Blood Cells

From day 1 we knew that red blood cells would feature very heavily throughout all 6 Body Story episodes. In accordance with the clients preferences, it was deemed that we would use different types of blood for different situations. The first was particle blood; this would be small particle spheres representing red blood cells and this method would be employed when we were at a relatively large scale (like in a minor or major blood vessel). Although this was a massive cheat (in a blood vessel, artery or arteriole you would never be able to see individual erythrocytes as they are way too small) it was nominated as the best solution.

Secondly, and perhaps most prolifically used, we would employ a particle system for blood cells in capillaries (which can be 1 cell thick in diameter) but replacing the particles with the real original blood cell geometry. Jonathan Stroud once again came up with the goods, writing a solution which would have been impossible in terms of rendering and dynamic computation using any off-the-shelf software. He devised a setup which took a model of branching capillaries, automatically created a central curve for each "tube" to form a network of branching paths. Particles were then fed down the paths in single file but with equal distribution at junctions using animating fields and also full collision and non-intersection. When a shot was created, the software wrote out the animation as a sequence of particle files which then came back into the shot via a rib-box or a Renderman "shader". The result was that animators scene files need not have any red blood cells in them, just the shader which appended the rib at the rendering stage to include all the flowing blood inside the scenes capillaries. It was a very tidy way of distributing the "blood" part of a shot to a different individual with the final result hidden from those who would animate the main part of the shot or set off the final renders.

In addition, other mechanisms were used to create blood cells. In many brain shots where lots capillaries were in the background the above system would still prove way too labour-intensive. So we created animated textures on long planes running inside the capillaries and with their faces constrained to camera. This "strip blood" worked out very well and was key to streamlining the brain scenes of the series which accounted for a very large part of the total shot count.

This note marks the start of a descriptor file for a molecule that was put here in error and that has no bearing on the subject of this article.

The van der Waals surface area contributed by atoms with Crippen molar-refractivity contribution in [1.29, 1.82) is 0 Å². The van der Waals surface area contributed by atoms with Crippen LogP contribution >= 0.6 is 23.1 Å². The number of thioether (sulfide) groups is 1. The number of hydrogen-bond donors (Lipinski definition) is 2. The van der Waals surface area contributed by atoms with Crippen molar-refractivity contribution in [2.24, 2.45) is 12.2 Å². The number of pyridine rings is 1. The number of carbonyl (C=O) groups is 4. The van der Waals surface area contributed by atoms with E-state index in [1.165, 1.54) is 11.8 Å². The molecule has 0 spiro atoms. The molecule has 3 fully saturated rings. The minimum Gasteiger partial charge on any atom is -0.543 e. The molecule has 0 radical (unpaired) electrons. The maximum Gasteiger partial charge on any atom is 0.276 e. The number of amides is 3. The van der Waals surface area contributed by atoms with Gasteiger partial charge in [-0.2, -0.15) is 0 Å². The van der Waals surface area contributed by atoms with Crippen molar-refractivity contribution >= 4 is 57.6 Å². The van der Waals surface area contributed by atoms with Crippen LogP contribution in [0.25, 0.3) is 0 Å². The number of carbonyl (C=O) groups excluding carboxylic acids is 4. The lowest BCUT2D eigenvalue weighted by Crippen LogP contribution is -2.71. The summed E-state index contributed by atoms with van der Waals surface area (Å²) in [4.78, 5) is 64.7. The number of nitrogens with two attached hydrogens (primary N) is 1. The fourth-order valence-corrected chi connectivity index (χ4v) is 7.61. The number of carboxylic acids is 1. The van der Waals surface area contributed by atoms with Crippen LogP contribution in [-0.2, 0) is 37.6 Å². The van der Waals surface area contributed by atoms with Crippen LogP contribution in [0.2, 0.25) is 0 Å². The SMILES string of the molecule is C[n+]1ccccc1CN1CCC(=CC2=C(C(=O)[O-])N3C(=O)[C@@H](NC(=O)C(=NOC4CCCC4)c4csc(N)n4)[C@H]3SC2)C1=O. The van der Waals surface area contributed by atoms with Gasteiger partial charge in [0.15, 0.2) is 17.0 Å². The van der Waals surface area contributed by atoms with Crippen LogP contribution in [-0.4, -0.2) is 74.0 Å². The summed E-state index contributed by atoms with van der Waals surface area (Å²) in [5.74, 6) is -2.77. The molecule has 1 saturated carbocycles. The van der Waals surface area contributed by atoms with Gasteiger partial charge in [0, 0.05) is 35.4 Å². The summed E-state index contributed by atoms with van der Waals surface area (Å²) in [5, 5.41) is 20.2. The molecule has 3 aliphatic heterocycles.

Later on, for shots of blood cells in vessels and capillaries where the camera was inside the vessel itself we also used sprite blood, or particles of little pictures of red blood cells with a random offset to give variation.


From the beginning of the "Puberty" program, it was obvious that we were going to encounter a challenge in realising shots that involved villi or scillia. The female fallopian tubes and some of the tubes of the testes are covered in literally millions of microscopic stalks rather like underwater plants. This had to be a another particle solution but no software existed to effectively achieve the sheer numbers of villi that we wanted to create and get them done through Renderman. Peter Grecian wrote a dedicated solution for us, a piece of software that worked in conjunction with the Maya Fur system and this enabled us to complete these shots in a truly stunning manner.


The Brain

In the spring, John Leonti and Glen Swetez were busy creating assets for Brain shots. Using a combination of the Xfrog software and in-house subdivision surfaces, they generated a large number of brain neuron cells of differing types. With a substantial library of geometry it was time to call upon the masterful services of Jonathan Attenborough. Jon "BattenBurg" learnt the Brain shader and rendering processes inside out and began animating and completing Puberty brain shots. Using the "strip" blood method for brain capillaries and detritus passes for each shot, he soon established a very efficient production line.He also devised a much improved methodology for rendering the brain impulses as 2 distinct passes to be composited with the main beauty runs.